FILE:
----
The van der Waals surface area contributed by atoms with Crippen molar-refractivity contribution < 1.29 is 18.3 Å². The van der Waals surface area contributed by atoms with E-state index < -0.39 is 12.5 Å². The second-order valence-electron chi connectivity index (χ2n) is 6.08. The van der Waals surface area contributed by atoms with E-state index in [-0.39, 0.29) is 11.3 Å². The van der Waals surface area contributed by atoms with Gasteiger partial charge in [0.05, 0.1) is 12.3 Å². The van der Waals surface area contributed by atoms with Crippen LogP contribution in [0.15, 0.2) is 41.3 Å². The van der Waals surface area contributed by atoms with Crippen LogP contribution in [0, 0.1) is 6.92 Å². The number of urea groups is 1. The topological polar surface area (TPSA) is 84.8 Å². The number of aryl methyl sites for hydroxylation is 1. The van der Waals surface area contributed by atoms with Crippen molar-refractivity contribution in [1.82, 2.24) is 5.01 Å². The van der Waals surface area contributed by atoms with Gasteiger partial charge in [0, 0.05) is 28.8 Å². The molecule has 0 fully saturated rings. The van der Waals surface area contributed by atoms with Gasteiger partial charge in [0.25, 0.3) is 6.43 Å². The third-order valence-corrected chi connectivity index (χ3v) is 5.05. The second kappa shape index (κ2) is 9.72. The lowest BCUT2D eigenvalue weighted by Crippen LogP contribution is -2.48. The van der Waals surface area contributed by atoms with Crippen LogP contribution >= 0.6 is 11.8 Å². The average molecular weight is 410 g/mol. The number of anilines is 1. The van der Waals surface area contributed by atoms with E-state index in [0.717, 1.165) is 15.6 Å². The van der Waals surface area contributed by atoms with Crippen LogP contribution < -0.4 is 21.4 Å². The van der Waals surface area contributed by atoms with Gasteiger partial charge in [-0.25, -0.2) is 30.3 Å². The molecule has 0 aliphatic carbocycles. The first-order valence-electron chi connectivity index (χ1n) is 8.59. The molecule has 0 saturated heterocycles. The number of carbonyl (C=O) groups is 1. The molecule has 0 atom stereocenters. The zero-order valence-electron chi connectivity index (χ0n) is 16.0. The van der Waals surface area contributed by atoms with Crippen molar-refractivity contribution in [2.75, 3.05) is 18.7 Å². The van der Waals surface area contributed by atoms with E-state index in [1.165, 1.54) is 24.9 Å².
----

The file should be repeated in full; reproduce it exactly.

The van der Waals surface area contributed by atoms with Crippen molar-refractivity contribution < 1.29 is 18.3 Å². The van der Waals surface area contributed by atoms with E-state index < -0.39 is 12.5 Å². The second-order valence-electron chi connectivity index (χ2n) is 6.08. The van der Waals surface area contributed by atoms with E-state index in [-0.39, 0.29) is 11.3 Å². The van der Waals surface area contributed by atoms with Gasteiger partial charge in [0.05, 0.1) is 12.3 Å². The van der Waals surface area contributed by atoms with Crippen LogP contribution in [0.15, 0.2) is 41.3 Å². The van der Waals surface area contributed by atoms with Crippen LogP contribution in [0, 0.1) is 6.92 Å². The number of urea groups is 1. The topological polar surface area (TPSA) is 84.8 Å². The number of aryl methyl sites for hydroxylation is 1. The van der Waals surface area contributed by atoms with Crippen molar-refractivity contribution in [1.82, 2.24) is 5.01 Å². The van der Waals surface area contributed by atoms with Gasteiger partial charge in [0, 0.05) is 28.8 Å². The molecule has 0 fully saturated rings. The van der Waals surface area contributed by atoms with Gasteiger partial charge in [0.25, 0.3) is 6.43 Å². The third-order valence-corrected chi connectivity index (χ3v) is 5.05. The second kappa shape index (κ2) is 9.72. The lowest BCUT2D eigenvalue weighted by Crippen LogP contribution is -2.48. The van der Waals surface area contributed by atoms with Crippen LogP contribution >= 0.6 is 11.8 Å². The average molecular weight is 410 g/mol. The number of anilines is 1. The van der Waals surface area contributed by atoms with E-state index in [0.717, 1.165) is 15.6 Å². The van der Waals surface area contributed by atoms with Crippen LogP contribution < -0.4 is 21.4 Å². The van der Waals surface area contributed by atoms with Gasteiger partial charge in [-0.25, -0.2) is 30.3 Å². The molecule has 0 aliphatic carbocycles. The first-order valence-electron chi connectivity index (χ1n) is 8.59. The molecule has 0 saturated heterocycles. The number of carbonyl (C=O) groups is 1. The molecule has 0 atom stereocenters. The zero-order valence-electron chi connectivity index (χ0n) is 16.0. The van der Waals surface area contributed by atoms with Crippen molar-refractivity contribution in [2.75, 3.05) is 18.7 Å². The van der Waals surface area contributed by atoms with E-state index in [1.165, 1.54) is 24.9 Å².